Find an install disc
The first challenge is you need to find an OS X 10.4 install disc that contains the Intel version. That’s up to you to figure out. Chrome browsers for mac. As I’ve already mentioned, the Intel build of 10.4 was never released as a retail copy. You’ll need a 10.4 install DVD that originally came with an Intel Mac from that era. I’d recommend shooting for version 10.4.7 or higher. My MacBook Pro 17″ Core Duo (MacBookPro1,2) came with 10.4.6, and its installer disc will not boot a VMware VM. I think it is missing the proper drivers for the storage controllers emulated by VMware, because it gets stuck waiting for the root device when I try to boot the CD, regardless of whether I make the CD drive SATA or IDE. An install disc for a Core 2 Duo MacBook Pro (MacBookPro3,1) with 10.4.10 works fine with no modifications.
It is actually possible to take an older 10.4 install disc and replace its kernel, kexts, and supporting files with newer versions that are capable of booting into VMware. I’d recommend not doing this for several reasons. The process is complicated and easy to screw up. You also have to install the 10.4.11 combo update onto the hard drive before it will be bootable, because the kernel installed by the older disc ends up having the same problem. Finally, you need access to a newer install disc that has a compatible kernel you can borrow, so it makes more sense to just use the newer disc to install it in the first place.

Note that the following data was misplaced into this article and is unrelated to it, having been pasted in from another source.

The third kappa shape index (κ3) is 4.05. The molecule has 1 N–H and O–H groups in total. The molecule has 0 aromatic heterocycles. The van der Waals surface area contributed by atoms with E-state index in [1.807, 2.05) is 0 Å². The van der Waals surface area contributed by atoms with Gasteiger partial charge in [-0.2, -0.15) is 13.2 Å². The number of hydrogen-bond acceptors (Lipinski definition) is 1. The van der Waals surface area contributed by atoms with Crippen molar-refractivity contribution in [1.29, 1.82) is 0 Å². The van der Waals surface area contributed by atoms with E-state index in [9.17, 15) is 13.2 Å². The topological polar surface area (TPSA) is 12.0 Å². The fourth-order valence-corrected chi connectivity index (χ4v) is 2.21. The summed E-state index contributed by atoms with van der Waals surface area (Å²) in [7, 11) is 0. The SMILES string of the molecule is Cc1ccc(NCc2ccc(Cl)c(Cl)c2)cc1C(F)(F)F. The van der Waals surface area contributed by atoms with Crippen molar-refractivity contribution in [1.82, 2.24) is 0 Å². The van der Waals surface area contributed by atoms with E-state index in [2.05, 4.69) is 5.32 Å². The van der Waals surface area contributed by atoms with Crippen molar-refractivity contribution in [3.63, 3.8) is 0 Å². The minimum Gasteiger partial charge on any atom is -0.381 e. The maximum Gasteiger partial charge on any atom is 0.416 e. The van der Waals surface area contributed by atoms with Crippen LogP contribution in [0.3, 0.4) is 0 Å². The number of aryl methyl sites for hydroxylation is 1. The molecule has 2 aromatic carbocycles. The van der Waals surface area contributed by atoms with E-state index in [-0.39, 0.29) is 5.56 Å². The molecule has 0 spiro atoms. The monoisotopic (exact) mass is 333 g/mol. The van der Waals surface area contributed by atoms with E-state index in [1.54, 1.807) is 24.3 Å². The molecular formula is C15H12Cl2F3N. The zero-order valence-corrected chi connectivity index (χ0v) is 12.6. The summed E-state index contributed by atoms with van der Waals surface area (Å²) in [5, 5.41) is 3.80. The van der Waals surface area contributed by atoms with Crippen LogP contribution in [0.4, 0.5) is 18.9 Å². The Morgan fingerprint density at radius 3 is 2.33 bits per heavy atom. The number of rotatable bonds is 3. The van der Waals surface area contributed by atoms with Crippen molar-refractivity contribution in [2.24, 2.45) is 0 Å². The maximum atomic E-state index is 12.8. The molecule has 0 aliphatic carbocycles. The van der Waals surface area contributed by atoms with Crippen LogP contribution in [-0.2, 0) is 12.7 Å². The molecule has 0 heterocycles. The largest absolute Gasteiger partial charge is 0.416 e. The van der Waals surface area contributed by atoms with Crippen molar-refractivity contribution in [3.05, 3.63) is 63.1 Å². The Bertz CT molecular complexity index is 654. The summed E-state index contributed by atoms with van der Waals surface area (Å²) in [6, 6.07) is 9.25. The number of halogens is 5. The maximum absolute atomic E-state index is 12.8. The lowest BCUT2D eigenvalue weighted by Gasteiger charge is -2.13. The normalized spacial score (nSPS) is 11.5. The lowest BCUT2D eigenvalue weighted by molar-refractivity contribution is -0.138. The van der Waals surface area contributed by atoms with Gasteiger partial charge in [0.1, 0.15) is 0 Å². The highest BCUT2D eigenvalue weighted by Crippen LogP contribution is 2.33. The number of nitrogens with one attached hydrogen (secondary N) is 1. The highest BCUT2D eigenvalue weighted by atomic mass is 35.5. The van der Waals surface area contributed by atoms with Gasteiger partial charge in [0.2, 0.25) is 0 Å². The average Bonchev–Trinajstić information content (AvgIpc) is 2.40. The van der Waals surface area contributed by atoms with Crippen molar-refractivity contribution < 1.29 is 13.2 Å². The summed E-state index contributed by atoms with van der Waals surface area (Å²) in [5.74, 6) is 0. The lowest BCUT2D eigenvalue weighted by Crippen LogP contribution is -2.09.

Creating a virtual machine
VMware technically doesn’t support OS X 10.4 through 10.6 (except for the server versions of 10.5 and 10.6), but if you follow these directions, it will work. I’m going to walk you step-by-step through the process of fixing each little glitch as we run into it.
Start by creating a virtual machine. Set the guest OS to “Mac OS X Server 10.5 32-bit.” Yes, that’s 10.5 — like I said earlier, 10.4 was never supported, so 10.5 is the closest choice we’ve got. The hard drive and CD drive can both be SATA. There’s nothing really special about the setup at this point.
Bypass the server OS check
If you try to boot the install disc at this point, VMware will complain because you’re not running Mac OS X Server. I’ve found other workarounds online that involve adding files to the CD and hard drive to fool VMware into thinking it’s booting to a server install, but there’s an easier approach: use a custom EFI firmware that doesn’t perform this check. This custom firmware is called efi32-srvr.rom and is included with older versions of the unlocker I mentioned earlier.
Once you have the file, put it in the same directory as your .vmx file, and add the following line to the vmx file: